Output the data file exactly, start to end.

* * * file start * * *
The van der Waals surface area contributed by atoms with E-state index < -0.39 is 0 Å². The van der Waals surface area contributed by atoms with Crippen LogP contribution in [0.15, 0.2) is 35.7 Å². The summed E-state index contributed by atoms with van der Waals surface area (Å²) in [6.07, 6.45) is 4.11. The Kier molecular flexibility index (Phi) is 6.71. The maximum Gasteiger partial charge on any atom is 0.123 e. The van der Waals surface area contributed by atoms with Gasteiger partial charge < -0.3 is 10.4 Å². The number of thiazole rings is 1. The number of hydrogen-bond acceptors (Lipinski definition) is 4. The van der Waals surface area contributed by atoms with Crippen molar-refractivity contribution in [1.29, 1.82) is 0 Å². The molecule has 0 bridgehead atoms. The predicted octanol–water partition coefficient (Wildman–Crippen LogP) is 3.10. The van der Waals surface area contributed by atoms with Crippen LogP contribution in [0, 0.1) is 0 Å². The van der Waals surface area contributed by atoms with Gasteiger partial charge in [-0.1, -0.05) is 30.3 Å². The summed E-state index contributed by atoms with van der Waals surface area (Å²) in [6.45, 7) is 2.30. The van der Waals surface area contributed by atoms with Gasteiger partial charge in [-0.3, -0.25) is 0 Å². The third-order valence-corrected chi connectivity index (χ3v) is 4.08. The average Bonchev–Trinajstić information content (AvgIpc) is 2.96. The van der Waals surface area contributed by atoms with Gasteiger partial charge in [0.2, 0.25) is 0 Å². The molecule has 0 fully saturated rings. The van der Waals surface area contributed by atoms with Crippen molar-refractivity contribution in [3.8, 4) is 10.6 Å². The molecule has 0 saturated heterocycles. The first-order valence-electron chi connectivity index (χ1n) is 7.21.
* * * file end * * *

The van der Waals surface area contributed by atoms with E-state index < -0.39 is 0 Å². The van der Waals surface area contributed by atoms with Crippen LogP contribution in [0.15, 0.2) is 35.7 Å². The summed E-state index contributed by atoms with van der Waals surface area (Å²) in [6.07, 6.45) is 4.11. The Kier molecular flexibility index (Phi) is 6.71. The maximum Gasteiger partial charge on any atom is 0.123 e. The van der Waals surface area contributed by atoms with Gasteiger partial charge < -0.3 is 10.4 Å². The number of thiazole rings is 1. The number of hydrogen-bond acceptors (Lipinski definition) is 4. The van der Waals surface area contributed by atoms with Crippen molar-refractivity contribution in [1.29, 1.82) is 0 Å². The molecule has 0 bridgehead atoms. The predicted octanol–water partition coefficient (Wildman–Crippen LogP) is 3.10. The van der Waals surface area contributed by atoms with Crippen LogP contribution in [0, 0.1) is 0 Å². The van der Waals surface area contributed by atoms with Gasteiger partial charge in [-0.1, -0.05) is 30.3 Å². The summed E-state index contributed by atoms with van der Waals surface area (Å²) in [6.45, 7) is 2.30. The van der Waals surface area contributed by atoms with Gasteiger partial charge in [-0.3, -0.25) is 0 Å². The third-order valence-corrected chi connectivity index (χ3v) is 4.08. The average Bonchev–Trinajstić information content (AvgIpc) is 2.96. The van der Waals surface area contributed by atoms with Gasteiger partial charge in [0.2, 0.25) is 0 Å². The molecule has 0 fully saturated rings. The van der Waals surface area contributed by atoms with Crippen molar-refractivity contribution in [3.8, 4) is 10.6 Å². The molecule has 0 saturated heterocycles. The first-order valence-electron chi connectivity index (χ1n) is 7.21.